Climbing Jabal Burdah, or Al Khaza'li ....
Jabal means mountain, during the climb you get to see the desert from different altitudes ...
You may be lucky and see certain desert animals, snakes or insects ...
If you are with a Bedouin he can point the traces of animals, and tell you a bit about how they do that.
I recommend doing that with a local Bedouin, as their insight and expertise comes handy as well as their local and cultural input to what you're seeing.
If you're planning to go to Jordan you have to spend at least one night in the Wadi Rum desert. We stayed with the guide Mzied (www.mzied.com) and he will give you everything you need. He has a small camp so there will not be a crowd of 30 people (we spend two nights in april and the second night we were the only guests!!). The day we spend hiking, the son give us a sightseeing tour with a jeep and because it was only the two of us Mzied took us on a ride to his camels because he felt like having a glass of camelmilk! Mzied is a perfect cook zo be prepared to get stuffed with all kinds of traditional bedouin food. Enjoy and say hi to Mzied from me.
I always look for a trip "off the beaten path", for myself it's the best way to travel. But don't hesitate to do it. No hotel, no accomodations, no comfort try to live like people in this area have to live some times open the eyes (I hope my eyes havent been totaly colesd during my travels, but i have so much to learn). I coulnd't describe my feelings during those trips, i hope my pictures will tell it.
Create your own wallpaper for your PC desktop or your web page by snapping photos of the jebels that look like melted wax up close.
Other ideas: Jeep Tracks, Sand Dune, Nabatean Wall Inscriptions.
Tip: go for the lighter colors.
This is REALLY off the beaten path, on the ancient camel road leading to Mecca.
In Wadi Salaada, 50 kms or more from Rum Village, there are numerous small (or large) valleys running into the mountains that border Saudi Arabia.
One of them leads to a pass through the mountains - the route is blocked now for anything much larger than a camel or a bicycle. But there is a stone right on the border showing the way through.
The photo shows the stones placed to block the road - and also the stone with the ancient drawing of hands urging you on to Mecca.
Posted by Lulu
Perhaps a kilometer away from the previous valley there is another one, completely hidden away and (well) protected by a lot of soft sand. It is not easy at all to bring a vehicle anywhere close.
This valley is hidden in a cleft of the mountain, close to Wadi Nogra and on the northern edge of Wadi Saabit. Even when you are only a few meters away, you don't realise that it is there.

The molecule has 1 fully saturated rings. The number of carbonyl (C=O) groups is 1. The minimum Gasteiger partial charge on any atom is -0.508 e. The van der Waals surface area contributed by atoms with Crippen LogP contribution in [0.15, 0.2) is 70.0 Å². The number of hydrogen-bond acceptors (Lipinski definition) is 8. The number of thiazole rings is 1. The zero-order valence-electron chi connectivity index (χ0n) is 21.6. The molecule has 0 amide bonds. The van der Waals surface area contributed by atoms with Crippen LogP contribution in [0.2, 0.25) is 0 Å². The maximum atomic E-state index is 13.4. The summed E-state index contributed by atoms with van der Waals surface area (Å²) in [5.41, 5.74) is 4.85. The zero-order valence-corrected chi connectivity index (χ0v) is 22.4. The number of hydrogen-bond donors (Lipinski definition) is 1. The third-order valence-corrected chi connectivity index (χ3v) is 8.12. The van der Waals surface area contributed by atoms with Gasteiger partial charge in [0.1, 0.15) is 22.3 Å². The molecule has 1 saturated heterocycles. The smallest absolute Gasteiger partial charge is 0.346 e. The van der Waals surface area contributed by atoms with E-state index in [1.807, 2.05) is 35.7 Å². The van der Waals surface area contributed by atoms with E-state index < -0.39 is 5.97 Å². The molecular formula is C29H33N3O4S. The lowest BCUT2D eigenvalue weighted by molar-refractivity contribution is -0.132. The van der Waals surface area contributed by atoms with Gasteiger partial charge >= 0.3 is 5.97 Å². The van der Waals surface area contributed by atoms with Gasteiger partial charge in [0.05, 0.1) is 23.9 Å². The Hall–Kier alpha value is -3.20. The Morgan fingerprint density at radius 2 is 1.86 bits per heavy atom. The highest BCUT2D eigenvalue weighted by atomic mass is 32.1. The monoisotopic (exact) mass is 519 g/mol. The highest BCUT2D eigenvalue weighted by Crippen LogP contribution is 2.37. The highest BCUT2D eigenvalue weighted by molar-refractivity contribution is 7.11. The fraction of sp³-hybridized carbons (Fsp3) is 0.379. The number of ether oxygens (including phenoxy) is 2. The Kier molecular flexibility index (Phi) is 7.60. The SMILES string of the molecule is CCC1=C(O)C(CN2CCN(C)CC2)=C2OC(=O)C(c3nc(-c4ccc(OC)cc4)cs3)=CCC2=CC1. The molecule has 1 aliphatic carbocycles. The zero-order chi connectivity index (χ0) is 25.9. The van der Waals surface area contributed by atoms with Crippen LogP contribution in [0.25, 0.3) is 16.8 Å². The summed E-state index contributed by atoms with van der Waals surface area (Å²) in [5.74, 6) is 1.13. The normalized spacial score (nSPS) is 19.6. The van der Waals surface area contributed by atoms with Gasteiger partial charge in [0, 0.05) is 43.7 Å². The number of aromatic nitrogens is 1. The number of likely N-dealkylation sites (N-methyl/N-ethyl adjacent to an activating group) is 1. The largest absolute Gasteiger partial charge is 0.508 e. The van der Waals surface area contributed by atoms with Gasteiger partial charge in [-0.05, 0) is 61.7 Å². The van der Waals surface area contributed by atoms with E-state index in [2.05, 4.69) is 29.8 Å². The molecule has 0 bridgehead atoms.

The valley is perhaps 50 meters long, delightful, cool and green, and the many inscriptions there show that ancient people knew and used it. There is a place where water collects when it runs off the mountains, and the many carvings of ibex show how the people lived by hunting.
Posted by Lulu
Many people disbelieve the inscriptions that are shown to all tourists close to Jebel Annafishiya.
They should look further south in Wadi Saabit, 30 kms from Rum Village. There are a couple of tiny valleys where you can find the original Thamudic inscriptions - and many of them.
One valley has the walls practically covered with inscriptions, from 20 meters up to close to the ground. Probably not one tourist in ten thousand sees them.
Posted by Lulu
This valley is fairly easy of access - if you know where it is, which many of the Bedouin in Wadi Rum do not. Try one of the offered excursions "Um Adaami to Aqaba" and ask to be taken into this valley.
The summit of this mountain is right on the Saudi border.
A drive through the desert some 40kms to the south to Jebel Um Adaami followed by a guided hike to the top which will usually take about 2 1/2 hours.
This is a magnificent drive going through the far valleys of Wadi Rum and crossing the beautiful and lonely Wadi Saabit.
The path to the summit of this mountain is clearly marked and needs no rope. It is no more than hill walking, and you are rewarded by the panoramic view over Saudi Arabia to the south and Wadi Rum to the north.
Not many guides in Wadi Rum will take you here - it's really a long way south!
Posted by Lulu
Sorry, you can't see the drawings very well on the previous photo.
Here is the stone again in close up with the friend who drove me here very kindly showing the scale.